Progress Report

I can’t believe it’s already the end of my second month with Outreachy, now I have just a month to go! How time flies!!!

At the beginning of January, I had this plan to push a lot of changes and just do a whole lot. So far, I’ve been working on the same 4 changes! Firstly, CI might fail it, then I’d have to figure out why. Then, I’d fall into this problem with git, which by the way I have so much to learn about. Then when I do make changes and it passed CI, the reviewers see it and it’s all just wrong!

But even though, I didn’t make as much changes as I’d hoped for this month, personally I’ve learnt so much about my project, about python and generally about being a developer. I’ll try to share a few with you in this post.

Ansible Modules

Source: Wikimedia

This being my actual project, it only makes sense to talk about it first. So far, I have only extended and added bits of code to existing modules. I haven’t yet created any new ones, but I should create one soon, hopefully I get to do that before my internship ends.

Ansible is basically an automation tool – for automating deployment, configuration or other repetitive tasks a person/operator would have to keep doing if they were managing several machines.

An Ansible module is a standalone script run by Ansible – this means that it can be used by the Ansible API or an ansible-playbook program. This script can be written in many programming languages but I have been using python. A module is written such that it can accept arguments from the user and make changes accordingly. Often times, it would also return some information to the user via a JSON string. So what I have been doing so far is to develop some of these modules by adding more functionality for the user.

I’ve also learnt a bit about testing these modules, using an ansible-playbook called bifrost. Before this, I didn’t quite understand how a user would actually use the modules I had been working on. Now this has given a some understanding. It’s been all very interesting really, connecting the dots and basically just being aware of the many possibilities available with Ansible.

Git

Now this has been my biggest problem so far and to be honest, I’m still trying to find my way around it. On about 2 occasions, I actually spent the whole day trying to fix a mess I made with git!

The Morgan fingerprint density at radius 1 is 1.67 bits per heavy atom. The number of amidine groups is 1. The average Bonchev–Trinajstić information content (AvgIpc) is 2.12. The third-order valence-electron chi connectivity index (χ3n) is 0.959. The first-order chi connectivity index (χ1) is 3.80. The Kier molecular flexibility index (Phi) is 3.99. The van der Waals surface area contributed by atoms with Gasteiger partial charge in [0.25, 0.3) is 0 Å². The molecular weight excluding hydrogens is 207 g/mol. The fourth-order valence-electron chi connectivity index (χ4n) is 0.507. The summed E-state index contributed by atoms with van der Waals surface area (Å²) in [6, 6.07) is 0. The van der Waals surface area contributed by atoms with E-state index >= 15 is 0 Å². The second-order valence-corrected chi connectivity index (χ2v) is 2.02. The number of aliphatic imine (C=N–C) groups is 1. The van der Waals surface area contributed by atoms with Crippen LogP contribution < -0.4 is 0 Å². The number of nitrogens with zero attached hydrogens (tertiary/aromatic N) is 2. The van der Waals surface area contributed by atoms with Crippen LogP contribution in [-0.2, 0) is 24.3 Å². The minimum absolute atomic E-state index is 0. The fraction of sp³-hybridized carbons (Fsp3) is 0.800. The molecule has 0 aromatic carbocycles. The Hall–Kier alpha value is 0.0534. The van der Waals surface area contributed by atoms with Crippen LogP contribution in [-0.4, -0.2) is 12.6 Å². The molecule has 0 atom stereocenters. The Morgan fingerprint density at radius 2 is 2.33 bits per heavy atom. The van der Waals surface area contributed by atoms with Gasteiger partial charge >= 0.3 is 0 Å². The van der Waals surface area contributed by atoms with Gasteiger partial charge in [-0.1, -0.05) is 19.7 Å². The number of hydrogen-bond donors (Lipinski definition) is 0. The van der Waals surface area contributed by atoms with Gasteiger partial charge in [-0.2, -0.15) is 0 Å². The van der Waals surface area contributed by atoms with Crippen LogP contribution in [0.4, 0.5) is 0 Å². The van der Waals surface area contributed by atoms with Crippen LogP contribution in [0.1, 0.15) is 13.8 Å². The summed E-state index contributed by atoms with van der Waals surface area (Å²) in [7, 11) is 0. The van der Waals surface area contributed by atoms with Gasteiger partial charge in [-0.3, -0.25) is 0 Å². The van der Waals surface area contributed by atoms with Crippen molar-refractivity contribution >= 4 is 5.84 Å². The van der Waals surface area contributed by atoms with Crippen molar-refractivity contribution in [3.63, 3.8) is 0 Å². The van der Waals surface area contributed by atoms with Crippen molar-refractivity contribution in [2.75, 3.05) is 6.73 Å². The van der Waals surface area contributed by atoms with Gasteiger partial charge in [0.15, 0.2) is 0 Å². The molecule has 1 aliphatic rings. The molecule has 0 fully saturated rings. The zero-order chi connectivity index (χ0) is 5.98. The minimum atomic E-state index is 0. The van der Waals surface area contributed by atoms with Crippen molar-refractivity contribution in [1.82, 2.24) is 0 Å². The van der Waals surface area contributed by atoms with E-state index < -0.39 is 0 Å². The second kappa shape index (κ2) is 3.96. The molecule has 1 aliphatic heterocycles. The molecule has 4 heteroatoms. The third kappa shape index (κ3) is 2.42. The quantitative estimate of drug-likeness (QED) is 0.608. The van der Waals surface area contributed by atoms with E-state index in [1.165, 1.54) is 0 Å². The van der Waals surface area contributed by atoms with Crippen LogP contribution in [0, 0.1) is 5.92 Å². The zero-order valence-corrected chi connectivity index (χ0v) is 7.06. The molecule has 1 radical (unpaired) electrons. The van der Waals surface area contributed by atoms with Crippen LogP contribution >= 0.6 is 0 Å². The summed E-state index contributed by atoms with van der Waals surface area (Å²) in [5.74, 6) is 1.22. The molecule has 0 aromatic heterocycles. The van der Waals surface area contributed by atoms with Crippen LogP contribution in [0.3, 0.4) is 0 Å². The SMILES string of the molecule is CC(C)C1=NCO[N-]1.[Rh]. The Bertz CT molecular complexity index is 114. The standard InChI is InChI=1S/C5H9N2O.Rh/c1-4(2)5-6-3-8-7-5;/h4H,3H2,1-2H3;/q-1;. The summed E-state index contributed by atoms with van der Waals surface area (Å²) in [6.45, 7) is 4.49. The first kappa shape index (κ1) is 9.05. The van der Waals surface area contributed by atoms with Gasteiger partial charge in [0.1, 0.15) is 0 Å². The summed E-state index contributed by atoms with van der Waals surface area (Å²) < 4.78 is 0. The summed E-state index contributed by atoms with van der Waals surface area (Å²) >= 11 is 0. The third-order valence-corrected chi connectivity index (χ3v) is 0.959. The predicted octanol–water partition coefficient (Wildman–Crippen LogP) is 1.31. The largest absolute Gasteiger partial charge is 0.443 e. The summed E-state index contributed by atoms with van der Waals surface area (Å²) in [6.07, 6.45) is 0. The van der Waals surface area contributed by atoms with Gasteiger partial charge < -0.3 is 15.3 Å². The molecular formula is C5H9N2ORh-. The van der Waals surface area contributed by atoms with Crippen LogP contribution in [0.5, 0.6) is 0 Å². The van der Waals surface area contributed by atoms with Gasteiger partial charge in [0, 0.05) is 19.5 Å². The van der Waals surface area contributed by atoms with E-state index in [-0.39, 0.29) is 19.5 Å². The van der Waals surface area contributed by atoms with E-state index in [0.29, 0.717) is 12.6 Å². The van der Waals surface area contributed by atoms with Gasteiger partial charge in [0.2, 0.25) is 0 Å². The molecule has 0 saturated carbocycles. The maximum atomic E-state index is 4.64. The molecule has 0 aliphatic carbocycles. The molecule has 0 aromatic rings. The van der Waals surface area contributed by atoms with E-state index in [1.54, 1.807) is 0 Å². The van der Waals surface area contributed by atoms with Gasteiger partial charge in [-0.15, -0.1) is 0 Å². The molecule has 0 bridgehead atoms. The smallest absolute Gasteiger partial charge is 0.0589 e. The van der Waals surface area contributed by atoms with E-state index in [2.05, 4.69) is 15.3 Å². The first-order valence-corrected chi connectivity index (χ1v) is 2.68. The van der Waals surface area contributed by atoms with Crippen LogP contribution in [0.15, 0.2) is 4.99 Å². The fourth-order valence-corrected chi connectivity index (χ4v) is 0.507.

Source: giphy

So the first thing I figured out to help myself is to create a new branch for every distinct change. So remember I said I’ve been adding functionalities to modules; I could add about three different functions that don’t affect each other to the same script. I started by working on the same branch until I saw that this caused overlaps, then things would fail when they shouldn’t. What I eventually did was to pick the latest of each change and move to a fresh branch. Next time, I’d just start on a new branch to avoid any issues.

But when your changes do affect each other, you’d have to work on the same branch. I haven’t run into that yet, but when I do, I should write a post of how I deal with it.

I also learnt about git reset which came really useful at times and sometimes just made my problem worse! One thing to note is that you should not use it unless you’re sure you’re the only one that has made changes on a certain repo, like when you want to uncommit your last change or go back just a few changes. You can know if others have made changes with git reflog this will show the entire log of what has been happening to that repo since you first cloned it.

There are still a lot of terms I’m trying to understand with git and I still run into errors that I honestly can’t really say what I did to get myself out! One day, when I finally figure git out, I’ll proudly write a post about it!

One step at a time

Finally, I’ve learnt that you can’t figure it all out at once and I think that’s some of the beauty of open source. One person does something as far as they know it, and then someone else with more experience or just a different perspective sees something that might not work or would break and modifies it.

When I first started, the scripts seemed so long and complex and I didn’t fully understand what was going on so I was worried about how I’d work with them. I also didn’t know how I’d spot bugs to fix. But with documentation and my mentor’s help, I figured out what was missing and what I needed to do so I worked on that to the best of my knowledge and then after reviews, I’ll keep adding more and somehow things begin to look more sensible.

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